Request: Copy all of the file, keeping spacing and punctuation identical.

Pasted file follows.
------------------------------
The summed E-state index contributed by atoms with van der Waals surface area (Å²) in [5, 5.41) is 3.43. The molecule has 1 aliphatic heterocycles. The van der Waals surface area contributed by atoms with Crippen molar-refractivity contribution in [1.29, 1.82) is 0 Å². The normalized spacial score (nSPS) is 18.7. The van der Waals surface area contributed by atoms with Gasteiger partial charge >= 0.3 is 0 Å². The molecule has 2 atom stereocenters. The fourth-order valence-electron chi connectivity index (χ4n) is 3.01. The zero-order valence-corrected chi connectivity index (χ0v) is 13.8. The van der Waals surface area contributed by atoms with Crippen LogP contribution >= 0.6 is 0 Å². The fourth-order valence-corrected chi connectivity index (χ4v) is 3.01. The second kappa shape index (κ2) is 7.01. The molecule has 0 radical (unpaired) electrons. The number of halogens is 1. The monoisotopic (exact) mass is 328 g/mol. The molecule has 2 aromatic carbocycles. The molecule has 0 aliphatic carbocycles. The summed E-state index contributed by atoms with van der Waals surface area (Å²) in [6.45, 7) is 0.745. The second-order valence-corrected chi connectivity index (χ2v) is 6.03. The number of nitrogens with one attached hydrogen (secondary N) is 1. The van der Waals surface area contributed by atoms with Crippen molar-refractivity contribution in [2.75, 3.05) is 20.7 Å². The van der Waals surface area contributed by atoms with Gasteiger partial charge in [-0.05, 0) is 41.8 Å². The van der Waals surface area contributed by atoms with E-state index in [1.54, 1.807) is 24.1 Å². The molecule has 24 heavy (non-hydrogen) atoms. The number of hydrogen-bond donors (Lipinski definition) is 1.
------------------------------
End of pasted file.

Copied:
The summed E-state index contributed by atoms with van der Waals surface area (Å²) in [5, 5.41) is 3.43. The molecule has 1 aliphatic heterocycles. The van der Waals surface area contributed by atoms with Crippen molar-refractivity contribution in [1.29, 1.82) is 0 Å². The normalized spacial score (nSPS) is 18.7. The van der Waals surface area contributed by atoms with Gasteiger partial charge >= 0.3 is 0 Å². The molecule has 2 atom stereocenters. The fourth-order valence-electron chi connectivity index (χ4n) is 3.01. The zero-order valence-corrected chi connectivity index (χ0v) is 13.8. The van der Waals surface area contributed by atoms with Crippen LogP contribution >= 0.6 is 0 Å². The fourth-order valence-corrected chi connectivity index (χ4v) is 3.01. The second kappa shape index (κ2) is 7.01. The molecule has 0 radical (unpaired) electrons. The number of halogens is 1. The monoisotopic (exact) mass is 328 g/mol. The molecule has 2 aromatic carbocycles. The molecule has 0 aliphatic carbocycles. The summed E-state index contributed by atoms with van der Waals surface area (Å²) in [6.45, 7) is 0.745. The second-order valence-corrected chi connectivity index (χ2v) is 6.03. The number of nitrogens with one attached hydrogen (secondary N) is 1. The van der Waals surface area contributed by atoms with Crippen molar-refractivity contribution in [2.75, 3.05) is 20.7 Å². The van der Waals surface area contributed by atoms with Gasteiger partial charge in [-0.05, 0) is 41.8 Å². The van der Waals surface area contributed by atoms with E-state index in [1.54, 1.807) is 24.1 Å². The molecule has 24 heavy (non-hydrogen) atoms. The number of hydrogen-bond donors (Lipinski definition) is 1.